Thursday, 22 November 2012

Carmen, English National Opera, 21 November 2012

(sung in English)

Carmen – Ruxandra Donose
Don José – Adam Diegel
Escamillo – Leigh Melrose
Micaëla – Elizabeth Llewellyn
Zuniga – Graeme Danby
Moralès – Duncan Rock
Frasquita – Rhian Loise
Mercédès – Madeleine Shaw
Dancairo – Geoffrey Dolton
Remendado – Alan Rhys-Jenkins
Lillas Pastia – Dean Street
Girl – Anya Truman

Calixto Bieito (director)
Joan Antonio Recchi (assistant director)
Alfons Flores (set designs)
Mercè Paloma (costumes)
Bruno Poet (lighting) 

Chorus of the English National Opera (chorus master: Martin Fitzpatrick)
Orchestra of the English National Opera
Ryan Wigglesworth (conductor)

 
A triumph for ENO! I suspected that Carmen would prove eminently suited to Calixto Bieito’s talents, and so it proved. Shorn of any ‘picturesque’ pandering – remember Francesco Zambello and her donkey? – what we saw here is perfectly attuned to Bizet’s resolutely unsentimental score. Spanish heat is for once no cliché; instead, we feel that heat almost unmediated, its oppression, its sexiness, its glory, its desperation. This is a more unsparing depiction of 1970s Spain than anything one would see in Almodóvar. Life is brutal: Carmen seems much more a product of her society, defiant and yet unable to transcend it, than we tend to imagine. The tawdry car-park world of gypsy trading is not romanticised; it does not necessarily appear better – or for that matter, worse – than that of the army. The figure of the abused girl is all the more disturbing for the lack of exaggeration. Ruthless realism, as in the opera, is the order of the day. We always think of Don José as a mummy’s boy; here his most erotic moment is the lingering, passionate kiss with Micaëla – a far more rounded, credible character than a mere angel of goodness – when she passes on the kiss from his mother.  Escamillo is no deus ex machina; he is cut down to size as twentieth-century ‘heroes’ tend to be. The marking of the bullring in the fourth act circumscribes the boundaries for the action in a fashion more chilling than I have ever experienced. The crowd has turned to us, has made its own entertainment – shaping of bull and toreadors from the men available is a masterstroke – and has disappeared. Now we – or they – are alone. Fate, as foretold in the cards, is played out. Hesitance prolongs the agony, yet the desert bleakness – social, scenic, existential – of the drama is in a sense the true protagonist here. Franco or his successors? Is there that much of a difference, especially under the present regime?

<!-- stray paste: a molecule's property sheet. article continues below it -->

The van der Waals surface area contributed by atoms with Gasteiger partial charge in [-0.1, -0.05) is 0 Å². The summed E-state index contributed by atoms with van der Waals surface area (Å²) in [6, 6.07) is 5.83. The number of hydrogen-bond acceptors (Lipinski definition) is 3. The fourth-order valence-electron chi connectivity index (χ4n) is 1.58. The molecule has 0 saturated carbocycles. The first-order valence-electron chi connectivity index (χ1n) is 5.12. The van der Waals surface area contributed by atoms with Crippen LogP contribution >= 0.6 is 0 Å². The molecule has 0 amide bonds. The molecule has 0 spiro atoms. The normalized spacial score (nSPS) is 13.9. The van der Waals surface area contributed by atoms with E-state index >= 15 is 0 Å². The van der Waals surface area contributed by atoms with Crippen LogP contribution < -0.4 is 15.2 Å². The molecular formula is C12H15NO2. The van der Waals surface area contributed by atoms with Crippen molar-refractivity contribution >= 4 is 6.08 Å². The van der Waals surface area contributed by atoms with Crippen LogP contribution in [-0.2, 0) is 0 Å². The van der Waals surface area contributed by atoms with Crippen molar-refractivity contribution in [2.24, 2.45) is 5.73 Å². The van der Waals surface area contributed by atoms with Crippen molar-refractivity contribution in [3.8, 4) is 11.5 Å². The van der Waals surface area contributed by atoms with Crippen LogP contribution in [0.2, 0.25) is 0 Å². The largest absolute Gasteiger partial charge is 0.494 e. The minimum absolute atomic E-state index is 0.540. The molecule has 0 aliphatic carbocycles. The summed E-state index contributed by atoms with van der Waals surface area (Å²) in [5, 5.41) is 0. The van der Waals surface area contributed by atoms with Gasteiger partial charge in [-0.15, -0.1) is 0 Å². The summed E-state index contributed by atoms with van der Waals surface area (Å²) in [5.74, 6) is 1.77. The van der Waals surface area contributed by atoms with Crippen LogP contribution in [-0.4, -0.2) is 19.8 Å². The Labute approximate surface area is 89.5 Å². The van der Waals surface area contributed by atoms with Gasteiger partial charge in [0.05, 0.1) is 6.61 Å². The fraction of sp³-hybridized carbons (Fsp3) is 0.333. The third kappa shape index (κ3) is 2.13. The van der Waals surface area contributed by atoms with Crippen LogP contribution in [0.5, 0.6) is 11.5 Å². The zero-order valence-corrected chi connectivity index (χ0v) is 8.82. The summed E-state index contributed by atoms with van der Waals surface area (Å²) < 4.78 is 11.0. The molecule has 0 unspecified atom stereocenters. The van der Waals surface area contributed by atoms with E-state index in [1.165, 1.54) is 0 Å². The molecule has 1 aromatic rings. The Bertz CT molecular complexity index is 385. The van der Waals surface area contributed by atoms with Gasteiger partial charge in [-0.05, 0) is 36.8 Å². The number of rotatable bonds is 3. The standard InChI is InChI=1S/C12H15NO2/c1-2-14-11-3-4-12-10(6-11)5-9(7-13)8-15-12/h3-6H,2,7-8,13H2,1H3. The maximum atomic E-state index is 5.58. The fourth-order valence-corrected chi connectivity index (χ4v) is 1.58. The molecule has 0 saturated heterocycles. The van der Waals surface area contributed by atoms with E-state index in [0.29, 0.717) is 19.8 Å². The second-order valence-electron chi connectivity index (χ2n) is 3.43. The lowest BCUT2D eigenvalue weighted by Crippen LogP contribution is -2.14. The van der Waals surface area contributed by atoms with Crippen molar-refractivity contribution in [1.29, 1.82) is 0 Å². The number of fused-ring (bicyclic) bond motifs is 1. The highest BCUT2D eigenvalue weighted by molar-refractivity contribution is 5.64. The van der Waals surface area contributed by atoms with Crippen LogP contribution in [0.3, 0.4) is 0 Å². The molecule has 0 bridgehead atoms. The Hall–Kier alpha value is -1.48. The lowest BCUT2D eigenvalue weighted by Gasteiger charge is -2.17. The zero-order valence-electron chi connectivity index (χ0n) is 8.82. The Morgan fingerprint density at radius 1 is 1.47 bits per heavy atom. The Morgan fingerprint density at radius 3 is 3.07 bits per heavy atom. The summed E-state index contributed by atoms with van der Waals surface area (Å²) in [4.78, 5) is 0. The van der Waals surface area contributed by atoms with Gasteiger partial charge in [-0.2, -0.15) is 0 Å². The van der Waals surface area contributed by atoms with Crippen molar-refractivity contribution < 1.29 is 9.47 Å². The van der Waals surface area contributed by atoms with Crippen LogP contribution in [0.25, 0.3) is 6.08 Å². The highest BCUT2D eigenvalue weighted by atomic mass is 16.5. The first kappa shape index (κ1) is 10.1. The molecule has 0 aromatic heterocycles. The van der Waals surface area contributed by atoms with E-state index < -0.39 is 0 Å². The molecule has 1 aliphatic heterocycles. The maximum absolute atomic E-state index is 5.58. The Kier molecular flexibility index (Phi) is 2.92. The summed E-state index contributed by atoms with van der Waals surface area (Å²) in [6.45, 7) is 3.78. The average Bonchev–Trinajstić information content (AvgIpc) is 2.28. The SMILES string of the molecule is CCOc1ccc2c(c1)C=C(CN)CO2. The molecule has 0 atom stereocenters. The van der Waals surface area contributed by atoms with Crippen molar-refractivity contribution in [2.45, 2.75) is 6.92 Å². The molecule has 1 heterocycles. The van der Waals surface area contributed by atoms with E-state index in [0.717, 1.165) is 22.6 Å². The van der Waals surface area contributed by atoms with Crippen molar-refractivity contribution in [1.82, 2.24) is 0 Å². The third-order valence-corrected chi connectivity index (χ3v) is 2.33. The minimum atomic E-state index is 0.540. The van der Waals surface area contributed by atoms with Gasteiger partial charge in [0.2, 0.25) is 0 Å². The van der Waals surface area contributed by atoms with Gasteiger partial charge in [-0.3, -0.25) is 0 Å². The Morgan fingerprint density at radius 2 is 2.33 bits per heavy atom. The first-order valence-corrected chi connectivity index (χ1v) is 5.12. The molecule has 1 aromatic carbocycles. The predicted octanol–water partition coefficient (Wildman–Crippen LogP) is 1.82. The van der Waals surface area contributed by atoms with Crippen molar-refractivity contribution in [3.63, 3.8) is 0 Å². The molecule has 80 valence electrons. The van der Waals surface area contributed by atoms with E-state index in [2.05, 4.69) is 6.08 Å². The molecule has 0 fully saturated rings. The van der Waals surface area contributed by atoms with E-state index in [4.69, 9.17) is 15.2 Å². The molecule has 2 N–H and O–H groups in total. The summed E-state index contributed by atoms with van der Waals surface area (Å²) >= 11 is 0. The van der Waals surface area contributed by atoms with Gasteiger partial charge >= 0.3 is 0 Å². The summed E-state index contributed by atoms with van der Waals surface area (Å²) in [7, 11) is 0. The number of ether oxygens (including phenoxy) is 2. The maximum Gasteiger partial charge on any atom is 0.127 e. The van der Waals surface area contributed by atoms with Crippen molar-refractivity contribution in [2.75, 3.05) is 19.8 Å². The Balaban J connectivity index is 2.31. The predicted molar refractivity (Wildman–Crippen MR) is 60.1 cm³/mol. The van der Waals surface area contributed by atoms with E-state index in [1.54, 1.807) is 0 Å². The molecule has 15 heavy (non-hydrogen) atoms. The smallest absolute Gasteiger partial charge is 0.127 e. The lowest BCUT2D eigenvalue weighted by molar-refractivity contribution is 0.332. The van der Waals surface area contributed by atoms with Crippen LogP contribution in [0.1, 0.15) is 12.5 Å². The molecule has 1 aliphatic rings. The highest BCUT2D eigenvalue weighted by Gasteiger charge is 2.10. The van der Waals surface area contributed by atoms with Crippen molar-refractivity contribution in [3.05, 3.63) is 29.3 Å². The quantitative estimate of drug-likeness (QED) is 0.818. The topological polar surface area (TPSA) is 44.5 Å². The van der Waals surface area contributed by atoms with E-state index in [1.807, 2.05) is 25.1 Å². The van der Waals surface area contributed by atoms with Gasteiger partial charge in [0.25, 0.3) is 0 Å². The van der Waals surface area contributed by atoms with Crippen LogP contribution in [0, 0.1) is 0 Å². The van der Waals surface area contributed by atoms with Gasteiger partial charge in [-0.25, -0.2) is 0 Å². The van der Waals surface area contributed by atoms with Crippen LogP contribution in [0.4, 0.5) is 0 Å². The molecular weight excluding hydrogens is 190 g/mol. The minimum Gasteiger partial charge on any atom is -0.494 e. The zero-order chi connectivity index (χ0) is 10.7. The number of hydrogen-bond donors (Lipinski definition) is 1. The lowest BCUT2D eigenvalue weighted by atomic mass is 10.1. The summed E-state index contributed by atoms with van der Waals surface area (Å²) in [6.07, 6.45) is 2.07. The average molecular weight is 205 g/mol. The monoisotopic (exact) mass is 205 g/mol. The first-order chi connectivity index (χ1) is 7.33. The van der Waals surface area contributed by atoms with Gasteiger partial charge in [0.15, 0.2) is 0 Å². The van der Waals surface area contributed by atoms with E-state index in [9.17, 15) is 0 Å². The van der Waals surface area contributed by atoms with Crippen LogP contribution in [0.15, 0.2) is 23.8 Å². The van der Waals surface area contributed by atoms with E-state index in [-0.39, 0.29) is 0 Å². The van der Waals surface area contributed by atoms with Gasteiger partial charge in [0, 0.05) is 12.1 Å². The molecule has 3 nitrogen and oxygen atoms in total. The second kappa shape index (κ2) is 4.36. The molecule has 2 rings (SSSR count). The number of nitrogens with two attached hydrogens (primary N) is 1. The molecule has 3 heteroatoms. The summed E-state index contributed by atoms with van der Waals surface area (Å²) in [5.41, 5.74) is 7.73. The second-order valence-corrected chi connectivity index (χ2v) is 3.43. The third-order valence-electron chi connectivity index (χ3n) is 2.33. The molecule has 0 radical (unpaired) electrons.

Ryan Wigglesworth conducted as fine an account of the score as I can recall hearing in the theatre, infinitely more subtle than the bandmaster performance of Antonio Pappano at Covent Garden, let alone the perverse manufactured intimacy of Simon Rattle in Salzburg. Rhythms were precise yet never – save, perhaps at the very opening – did the score seem harried. Colour was painted vividly; at times, this might almost have been Ravel. And Wigglesworth knew when to hang back, especially during the opening of the fourth act. There was nothing arbitrary to this; the score was not pulled around. Rather, dramatic tension was screwed up in tandem with the action on stage. Throughout the ENO Orchestra played magnificently, the performance from the chorus – and children’s chorus – equally faultless.

 
Ruxandra Donose made an excellent Carmen: vulnerable but not too vulnerable, strong, but not too strong, complex, conflicted, and at times devastatingly alluring. Grame Danby and Duncan Rock made great impressions as Zuniga and Moralès respectively; it would be well-nigh impossible to distinguish between the distinction of their vocal and acting performances. Elizabeth Llewellyn was a touching Micaëla, though here at least as much as anywhere else, one regretted the lack of the original French (not that there was anything intrinsically wrong with Christopher Cowell’s valiant translation). Leigh Melrose sang well enough as Escamillo, but his portrayal lacked the requisite virility – even given the concerns of Bieito’s staging. He seemed somewhat miscast. The only real fly in the ointment, however, was Adam Diegel’s Don José. Uncertain of intonation, whether through excess vibrato or simple poor tuning, this was a performance whose stiffness seemed anything but dramatically motivated; stylistically it hovered at its best between Puccini and musical theatre. Such, however, was the power of the ensemble performance that it was difficult to mind too much.

 
This was the best performance I have seen at ENO for quite some time – and the best performance of Carmen I have ever seen. More Bieito and more Wigglesworth, please!


(Pictures shoud follow when available: later today, I hope.)

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